The outcomes of the project are expected to provide relevant novel insights on the role of neural oscillations in supporting local computations and in modulating inter-areal connections. These have the potential to drastically impact the way in which we investigate brain functional networks, to characterize human cognition, perception, and action. Furthermore, given that several neurological disorders are associated with abnormal oscillatory profiles (e.g. Parkinson’s disease, stroke, and epilepsy), understanding the role of oscillations for brain network activity may have a profound impact on the future development of diagnostic tools and treatment paradigms with neuromodulation techniques.

Direct link to Lay Summary Last update: 17.05.2021

Responsible applicant and co-applicants

Associated projects

Number Title Start Funding scheme
183714 Dynamic Networks of Perception, Cognition and Action 01.04.2019 SNSF Professorships

Abstract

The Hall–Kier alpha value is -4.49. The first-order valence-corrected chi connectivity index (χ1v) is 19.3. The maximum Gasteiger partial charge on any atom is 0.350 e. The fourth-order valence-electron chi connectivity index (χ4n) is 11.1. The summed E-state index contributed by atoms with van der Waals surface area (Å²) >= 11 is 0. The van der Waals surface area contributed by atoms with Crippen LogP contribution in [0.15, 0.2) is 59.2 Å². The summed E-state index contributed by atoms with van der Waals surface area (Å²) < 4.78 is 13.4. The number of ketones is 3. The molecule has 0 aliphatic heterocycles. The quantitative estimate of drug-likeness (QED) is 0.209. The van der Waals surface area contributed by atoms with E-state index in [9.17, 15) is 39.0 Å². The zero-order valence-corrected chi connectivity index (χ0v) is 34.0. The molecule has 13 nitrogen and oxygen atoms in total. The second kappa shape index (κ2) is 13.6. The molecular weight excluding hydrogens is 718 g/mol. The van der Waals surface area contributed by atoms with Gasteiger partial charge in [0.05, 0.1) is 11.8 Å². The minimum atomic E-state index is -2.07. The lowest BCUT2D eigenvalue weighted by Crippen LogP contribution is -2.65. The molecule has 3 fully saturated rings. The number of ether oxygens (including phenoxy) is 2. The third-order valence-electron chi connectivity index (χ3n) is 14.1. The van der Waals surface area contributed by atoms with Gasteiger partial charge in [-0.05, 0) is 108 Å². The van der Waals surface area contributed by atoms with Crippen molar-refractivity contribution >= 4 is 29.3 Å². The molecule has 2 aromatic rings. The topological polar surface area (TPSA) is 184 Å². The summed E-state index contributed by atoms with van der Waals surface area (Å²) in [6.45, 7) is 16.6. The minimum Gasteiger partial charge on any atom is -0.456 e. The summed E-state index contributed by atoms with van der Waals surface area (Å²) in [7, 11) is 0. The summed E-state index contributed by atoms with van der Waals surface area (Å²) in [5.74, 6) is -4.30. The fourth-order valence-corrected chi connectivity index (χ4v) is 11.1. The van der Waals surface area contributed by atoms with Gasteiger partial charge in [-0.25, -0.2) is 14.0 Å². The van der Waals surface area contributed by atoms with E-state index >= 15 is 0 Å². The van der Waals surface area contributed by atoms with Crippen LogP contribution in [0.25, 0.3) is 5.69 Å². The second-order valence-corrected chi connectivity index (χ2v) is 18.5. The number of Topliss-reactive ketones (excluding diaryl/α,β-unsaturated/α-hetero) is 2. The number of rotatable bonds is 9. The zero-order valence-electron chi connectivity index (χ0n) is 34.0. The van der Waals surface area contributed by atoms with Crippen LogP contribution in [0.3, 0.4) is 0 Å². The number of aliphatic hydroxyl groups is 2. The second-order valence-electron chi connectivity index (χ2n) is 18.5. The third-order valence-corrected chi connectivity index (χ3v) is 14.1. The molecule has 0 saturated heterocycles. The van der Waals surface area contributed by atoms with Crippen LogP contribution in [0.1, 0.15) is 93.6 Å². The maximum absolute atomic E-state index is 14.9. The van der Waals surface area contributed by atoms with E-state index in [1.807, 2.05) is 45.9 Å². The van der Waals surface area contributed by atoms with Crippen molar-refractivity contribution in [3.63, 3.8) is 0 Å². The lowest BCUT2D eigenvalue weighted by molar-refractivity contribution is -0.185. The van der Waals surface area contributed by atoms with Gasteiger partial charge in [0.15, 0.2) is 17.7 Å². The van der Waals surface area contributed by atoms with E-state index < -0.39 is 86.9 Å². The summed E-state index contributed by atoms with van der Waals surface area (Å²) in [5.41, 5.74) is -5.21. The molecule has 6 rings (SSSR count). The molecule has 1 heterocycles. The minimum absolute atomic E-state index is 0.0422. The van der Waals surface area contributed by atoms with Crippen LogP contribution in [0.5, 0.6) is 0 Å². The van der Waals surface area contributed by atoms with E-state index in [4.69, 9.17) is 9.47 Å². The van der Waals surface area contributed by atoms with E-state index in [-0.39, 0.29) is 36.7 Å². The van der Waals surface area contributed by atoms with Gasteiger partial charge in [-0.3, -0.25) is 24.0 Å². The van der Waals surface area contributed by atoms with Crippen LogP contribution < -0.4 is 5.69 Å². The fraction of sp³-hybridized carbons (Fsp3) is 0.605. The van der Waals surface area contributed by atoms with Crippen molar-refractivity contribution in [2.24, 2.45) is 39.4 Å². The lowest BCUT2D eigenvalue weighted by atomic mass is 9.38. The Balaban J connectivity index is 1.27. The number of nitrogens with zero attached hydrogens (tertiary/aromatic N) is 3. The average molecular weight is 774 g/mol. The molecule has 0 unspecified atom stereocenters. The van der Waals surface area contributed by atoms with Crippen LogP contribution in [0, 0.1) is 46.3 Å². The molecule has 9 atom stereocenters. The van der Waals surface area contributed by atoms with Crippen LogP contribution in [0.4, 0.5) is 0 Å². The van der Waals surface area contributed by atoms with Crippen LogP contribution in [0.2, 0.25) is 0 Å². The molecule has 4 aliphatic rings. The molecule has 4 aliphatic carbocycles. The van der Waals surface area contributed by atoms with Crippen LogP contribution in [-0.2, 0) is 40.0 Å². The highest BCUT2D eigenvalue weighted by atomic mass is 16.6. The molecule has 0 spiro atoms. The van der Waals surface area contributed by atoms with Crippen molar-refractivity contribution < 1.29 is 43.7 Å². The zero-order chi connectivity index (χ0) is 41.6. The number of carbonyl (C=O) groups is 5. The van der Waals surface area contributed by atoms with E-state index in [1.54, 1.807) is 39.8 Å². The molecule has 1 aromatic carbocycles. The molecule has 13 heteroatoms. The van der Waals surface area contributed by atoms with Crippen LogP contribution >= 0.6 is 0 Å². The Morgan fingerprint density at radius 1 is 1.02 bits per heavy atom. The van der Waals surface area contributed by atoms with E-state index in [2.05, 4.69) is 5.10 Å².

Several studies support the idea that neuronal oscillations play a key role in cognitive processes, but are these oscillations merely correlates of computational aspects in human cognition or are they causally linked to them? Recent studies were able to directly modulate neuronal oscillations using transcranial magnetic stimulation (TMS) and causally tested their role in brain cognitive networks. In particular, the group of Mark D’Esposito (project host) provided causal evidence for distinct roles of beta and gamma oscillations in attentional control. Their study, however, only examined the behavioral effects of exogenously-induced oscillations; it thus remains unclear how exactly these oscillations control the mechanisms of top-down and bottom-up attention in our brain.In this project, my goal is to reveal the mechanistic role of neuronal oscillations in attention and the mechanisms by which these oscillations establish brain cognitive networks. Specifically, I aim to: (1) corroborate the causal evidence for the distinct roles of beta and gamma oscillations in top-down and bottom-up attention; (2) determine the role of control played by fronto-parietal cortical regions in the attention network; (3) reveal the specific oscillatory mechanisms by which exogenously-induced beta and gamma oscillations disrupt attentional control; and (4) demonstrate how the signals from control regions influence neuronal representations in receiving cortical areas.To achieve these four objectives, I will employ functional magnetic resonance imaging (fMRI) and electroencephalography (EEG) in separate experiments. In each experiment, TMS will be used concurrently with neuroimaging recordings, while healthy human participants perform a visual search task, which will allow me to directly modulate neuronal oscillations in specific cortical regions and to causally test their effects on the attention network. I will apply a functional connectivity approach to fMRI data to characterize large-scale network changes. Furthermore, I will employ time-varying connectivity methods and event-related phase-amplitude coupling (PAC) estimation on EEG data, to characterize the effects of exogenously-induced oscillations on inter-areal connections and local cross-frequency interactions, respectively.The first experiment will leverage fMRI spatial resolution to shed light on the large-scale network effects induced by oscillations in fronto-parietal cortical regions, whereas the second experiment will reveal frequency-specificity and dynamics of inter-areal and local interactions across regions in the attention network, using EEG better temporal resolution. Taken together, these findings will provide a comprehensive, causally-tested model of top-down and bottom-up attention, as well as of the mechanisms associated with beta and gamma oscillations and of the role of control played by regions in the fronto-parietal cortex, to support selective information routing and establishing brain cognitive networks. Since oscillatory effects have always been central in electrophysiological research and because abnormal oscillatory profiles have been linked to many neurological disorders, the findings of this project are expected to have profound impact not only on the way in which we investigate brain functional networks, but also on developing novel diagnostic and therapeutic tools.